In another embodiment, the method comprises attaching allylamine to a solid support, oxidizing the olefin of allylamine to provide an epoxide, opening the epoxide with an amine and cyclizing the resulting amino alcohol using a phosgene equivalent.

In another embodiment, the method comprises attaching an olefin to a solid support, oxidizing the olefin to provide an epoxide, opening the epoxide with an amino acid and cyclizing the resulting amino alcohol using a phosgene equivalent.

In another embodiment, the method comprises attaching an olefin to a solid support, oxidizing the olefin to provide an epoxide, opening the epoxide with an aromatic amine and cyclizing the resulting amino alcohol using a phosgene equivalent.

Methods also are provided for the synthesis of oxazolidinone combinatorial libraries.

In one embodiment, the method comprises attaching an olefin group to an array of solid supports, oxidizing the individual olefin groups to provide an array of solid support bound epoxides, opening the epoxides with amine units, and cyclizing the resulting array of amino alcohols using a phosgene equivalent.

In another embodiment, the method comprises attaching an allylic amine to an array of solid supports, oxidizing the individual olefin groups to provide an array of solid support bound epoxides, opening the epoxides with amine units and cyclizing the resulting array of amino alcohols using a phosgene equivalent.

In another embodiment, the method comprises attaching allyl amine to an array of solid supports, oxidizing the individual olefin groups to provide an array of solid support bound epoxides, opening the epoxides with amine units and cyclizing the resulting array of amino alcohols using a phosgene equivalent.

In another embodiment, the method comprises attaching an olefin to an array of solid supports, oxidizing the individual olefin groups to provide an array of solid support bound epoxides, opening the epoxides with amino acid units and cyclizing the resulting array of amino alcohols using a phosgene equivalent.

In another embodiment, the method comprises attaching an olefin to an array of solid supports, oxidizing the individual olefin groups to provide an array of solid support bound epoxides, opening the epoxides with aromatic amine units and cyclizing the resulting array of amino alcohols using a phosgene equivalent.

Provided are a variety of oxazolidinones and combinatorial libraries thereof. In one embodiment, the oxazolidinones have the structure:

where R1 is selected from the group consisting of alkyl, heteroalkyl aryl and heteroaryl; R2 is selected from the group consisting of hydrogen, alkyl, heteroalkyl; aryl and heteroaryl; R3 is selected from the group consisting of hydrogen, alkyl, heteroalkyl, aryl and heteroaryl; R11 is selected from the group consisting of hydrogen, alkyl, heteroalkyl, aryl and heteroaryl; and R12 is selected from the group consisting of hydrogen, alkyl, heteroalkyl, aryl and heteroaryl.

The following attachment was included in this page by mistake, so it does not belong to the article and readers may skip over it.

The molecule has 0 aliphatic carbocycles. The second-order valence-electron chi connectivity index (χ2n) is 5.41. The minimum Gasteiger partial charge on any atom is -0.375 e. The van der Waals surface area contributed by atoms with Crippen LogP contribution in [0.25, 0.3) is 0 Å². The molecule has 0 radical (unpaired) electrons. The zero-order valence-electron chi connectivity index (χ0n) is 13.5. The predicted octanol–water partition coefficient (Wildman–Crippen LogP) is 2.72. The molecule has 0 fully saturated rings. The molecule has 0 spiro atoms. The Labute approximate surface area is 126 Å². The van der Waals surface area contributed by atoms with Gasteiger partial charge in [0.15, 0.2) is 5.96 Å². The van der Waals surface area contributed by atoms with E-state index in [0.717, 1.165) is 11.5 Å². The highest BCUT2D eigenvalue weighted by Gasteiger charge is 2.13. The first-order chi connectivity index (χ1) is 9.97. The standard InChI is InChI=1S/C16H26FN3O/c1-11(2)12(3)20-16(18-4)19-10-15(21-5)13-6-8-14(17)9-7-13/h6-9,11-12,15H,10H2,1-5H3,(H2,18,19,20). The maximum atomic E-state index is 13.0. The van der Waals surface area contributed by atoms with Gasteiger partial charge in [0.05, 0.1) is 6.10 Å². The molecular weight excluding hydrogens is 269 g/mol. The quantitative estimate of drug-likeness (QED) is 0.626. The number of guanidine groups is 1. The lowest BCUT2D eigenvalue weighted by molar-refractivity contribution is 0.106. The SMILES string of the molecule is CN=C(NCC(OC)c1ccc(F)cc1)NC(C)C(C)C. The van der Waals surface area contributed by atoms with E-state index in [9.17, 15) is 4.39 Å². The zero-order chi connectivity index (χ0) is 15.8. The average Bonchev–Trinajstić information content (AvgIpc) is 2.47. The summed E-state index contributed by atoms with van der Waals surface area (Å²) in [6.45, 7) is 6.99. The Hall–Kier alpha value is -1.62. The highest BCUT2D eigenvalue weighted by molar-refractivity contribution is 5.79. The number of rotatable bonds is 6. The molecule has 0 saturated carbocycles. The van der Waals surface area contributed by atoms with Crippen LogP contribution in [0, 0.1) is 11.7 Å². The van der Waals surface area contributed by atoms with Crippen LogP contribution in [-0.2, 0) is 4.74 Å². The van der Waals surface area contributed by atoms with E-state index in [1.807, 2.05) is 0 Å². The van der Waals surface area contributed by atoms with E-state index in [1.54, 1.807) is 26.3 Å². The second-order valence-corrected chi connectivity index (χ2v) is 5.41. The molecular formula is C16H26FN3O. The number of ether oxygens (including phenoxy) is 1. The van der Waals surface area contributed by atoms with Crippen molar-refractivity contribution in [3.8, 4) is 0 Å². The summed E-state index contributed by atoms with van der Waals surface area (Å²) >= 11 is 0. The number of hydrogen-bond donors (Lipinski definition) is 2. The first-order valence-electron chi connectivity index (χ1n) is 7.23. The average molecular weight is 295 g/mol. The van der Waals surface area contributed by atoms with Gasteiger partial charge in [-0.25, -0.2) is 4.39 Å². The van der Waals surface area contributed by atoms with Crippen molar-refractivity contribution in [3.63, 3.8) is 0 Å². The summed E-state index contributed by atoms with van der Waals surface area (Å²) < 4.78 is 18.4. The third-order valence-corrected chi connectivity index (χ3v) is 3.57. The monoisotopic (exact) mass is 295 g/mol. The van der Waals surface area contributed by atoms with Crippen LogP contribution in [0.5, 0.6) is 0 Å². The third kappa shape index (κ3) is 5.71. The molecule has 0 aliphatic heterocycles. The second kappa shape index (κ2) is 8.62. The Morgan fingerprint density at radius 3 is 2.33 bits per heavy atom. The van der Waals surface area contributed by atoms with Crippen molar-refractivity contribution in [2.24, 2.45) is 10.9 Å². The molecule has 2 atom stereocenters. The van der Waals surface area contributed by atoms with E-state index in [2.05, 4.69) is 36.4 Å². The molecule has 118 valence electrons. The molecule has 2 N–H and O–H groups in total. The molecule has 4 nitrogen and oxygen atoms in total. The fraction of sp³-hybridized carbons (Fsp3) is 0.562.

In another embodiment, oxazolidinones and combinatorial libraries are provided wherein the oxazolidinones are of the structure 1b, wherein R2, R3, R4 and R5 are, independently, hydrogen, alkyl,

heteroalkyl, heteroaryl or an electron withdrawing group; R6 is acyl or sulfonyl; and, R1 is one of the following functional groups: C(O)NR7R8, wherein R7 and R8 are, independently, hydrogen, alkyl, heteroalkyl, aryl or heteroaryl; C(O)OR9, wherein R9 is hydrogen, alkyl, heteroalkyl, aryl or heteroaryl; C(O)R10, wherein R10 is hydrogen, alkyl, heteroalkyl, aryl or heteroaryl; SR11, wherein R11 is hydrogen, alkyl, heteroalkyl, aryl or heteroaryl; S(O)2R11, wherein R11 is hydrogen, alkyl, heteroalkyl, aryl or heteroaryl; S(O)R11, wherein R11 is hydrogen, alkyl, heteroalkyl, aryl or heteroaryl; NR12R13, wherein R12 and R13 are, independently, hydrogen, acyl, sulfonyl, alkyl, heteroalkyl, aryl or heteroaryl; 2-oxazolyl, wherein R14 is at the 4-position and R15 is at the 5-position of the oxazolyl, and wherein R14 and R15 are, independently, hydrogen, alkyl, heteroalkyl, aryl, heteroaryl or an electron withdrawing group; 2-aminothiazolyl, wherein R16 is at the 4-position and R17 is at the 5-position of the thiazole, and wherein R16 and R17, are, independently, hydrogen, alkyl, heteroalkyl, aryl, heteroaryl or an electron withdrawing group; and, CH2NR18R19, wherein R18 and R19 are, independently, hydrogen, alkyl, heteroalkyl, aryl, heteroaryl, acyl or sulfonyl.